Number 1 on Judge David Johnson's not-to-do list: Go to a hard-labor Mexican prison island. Number 2: Tell his wife to "get in the kitchen and fix me my dinner" again.
Our reviews of Island of Lost Souls (Blu-ray) (Region B) (published May 25th, 2012) and Island of Lost Souls (Blu-ray) Criterion Collection (published November 4th, 2011) are also available.
A place where violating a dead friend is part of the most vile existence.
I'll be the first to admit: that might be the greatest DVD tagline ever. Too bad this wonky import prison epic doesn't live up to it.
Facts of the Case
From Mexican director Rene Cardona comes a tale of men in prison and the hard-ass life they have to face. For young, stupid Juanito (Erik Del Castillo), it all begins with a big shot presidential appointee rides into town and declares himself supreme potentate. As the village bigwig, he quickly starts reaping the rewards—and that, unfortunately for Juanito and his bodacious fiancée, means raping.
Juanito is powerless to stop the abuse of his wife. It's only when his father pleads on his behalf that he and his wife are allowed to reunite and move out of the village. Still, this isn't enough to satiate the big cheese's lust, and he goes after the wife again, prompting Juanito to flip out, grab a machete, and hack the crap out of the bastard.
This of course gets him in trouble with the president, and he is immediately shipped off to the titular island, a hard-labor camp where men spend their days hammering away at rocks in their underpants and night crammed together like sweaty, bearded sardines. Escape attempts are dealt with harshly by the commandant, and whippings are a part of daily life.
But the inmates catch a break when a colonel replaces the commandant and assumes control of the island. Lucky for them, the guy is crazy, and his first order of business is to release the prisoners and turn the island into a republic, with him as the president. With the island under the auspices of a lunatic, the inmates run free, to the chagrin of the guards and, ultimately, the real president. A violent face-off looms between the government and the newly formed republic and caught in the middle is Juanito and his emaciated friends.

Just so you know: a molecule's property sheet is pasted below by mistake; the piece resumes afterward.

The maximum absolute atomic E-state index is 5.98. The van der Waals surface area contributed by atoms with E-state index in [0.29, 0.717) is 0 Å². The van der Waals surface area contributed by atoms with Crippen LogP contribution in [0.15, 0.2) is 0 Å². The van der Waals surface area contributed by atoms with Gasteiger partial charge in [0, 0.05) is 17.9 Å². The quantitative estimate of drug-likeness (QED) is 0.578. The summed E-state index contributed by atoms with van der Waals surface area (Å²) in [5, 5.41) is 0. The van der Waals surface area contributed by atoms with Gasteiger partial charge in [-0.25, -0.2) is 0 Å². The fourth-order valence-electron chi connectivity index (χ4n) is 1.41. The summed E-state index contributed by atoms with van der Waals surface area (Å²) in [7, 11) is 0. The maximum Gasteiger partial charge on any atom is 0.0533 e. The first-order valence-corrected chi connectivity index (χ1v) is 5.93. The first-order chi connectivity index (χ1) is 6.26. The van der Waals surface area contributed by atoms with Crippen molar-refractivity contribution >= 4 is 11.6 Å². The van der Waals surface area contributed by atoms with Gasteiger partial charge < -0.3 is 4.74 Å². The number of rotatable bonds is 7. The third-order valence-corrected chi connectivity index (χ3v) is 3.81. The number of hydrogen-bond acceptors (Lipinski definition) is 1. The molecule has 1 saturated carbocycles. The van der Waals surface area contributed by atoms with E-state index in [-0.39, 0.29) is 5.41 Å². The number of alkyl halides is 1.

For prison movie fans, there may be some marginal enjoyment to be had here. Same with followers of far-out import cinema. Largely, though, Island of Lost Souls, for me, proved to be a mediocre affair; a film whose tagline promised depravity, but ended up a straight-forward "men-in-captivity" story.
It's only with the introduction of the zany colonel do the proceedings grow mildly interesting. Up to that point, about two-thirds the way through, the film concerned itself with the lengthy set-up—Juanito's tussle with the corrupt village leader—and the results of his crime of passion. After Juanito dispatches the a-hole who raped his wife—quite satisfactorily I might add—the film shifts dramatically, and we're on the prison island for the duration. Until the new boss takes over and brings his bizarre behavior with him, the proceedings are ho-hum: these guys huddle together at night, lamenting their sucky lives, while chipping away at boulders during the day. Occasionally, the action picks up, specifically when the inmates try to escape or sow general chaos and the commandant is forced to deal with them in violent methods. Case in point: one genius gets the idea to make a hat out of a dead seagull and head out to sea with it strapped to its head. The commandant figures out this sly trickery, lights a stick of dynamite and tosses it in the ocean, blowing the poor schmuck to smithereens. Another inmate is tossed off the cliffs and falls to his death on the rocks below. That's about it for excitement until the colonel gets ashore, and the movie takes another massive tonal shift. The colonel's loopiness comes out of nowhere, and it is a refreshing gust of insanity. When he gives his big emancipation speech declaring the island sovereign you can see him march off the deep end, much to the delight of the prisoners. This plot twist was fun and enjoys a solid denouement when the real president sends a destroyer to the island to exert his will.
As four our main character, Juanito, I didn't find him nearly as interesting as the colonel, and the movie suffers for it. By the time the credits roll at the 95-minute mark, Juanito had his best moments 70 minutes ago.
All in all, there are some nice moments in this flick, and the colonel is an awesome character, but there's nothing else here deserving a full-on recommendation.
VCI has suitably adapted this relic. The picture is far from perfect, plagued by color distortion and dirt, but it could have been worse. Too bad the 1.85:1 picture is non-anamorphic. The Dolby Digital mono mix is shallow and tinny. Some text-only biographies and the original trailer are it for extras.
Nuking some idiot with a seagull hat is cool and all, but inspired moments like that are few, making Island of Lost Souls an unremarkable prison film.
The accused can go bang a few more rocks.
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Scales of Justice
Studio: VCI Home Video
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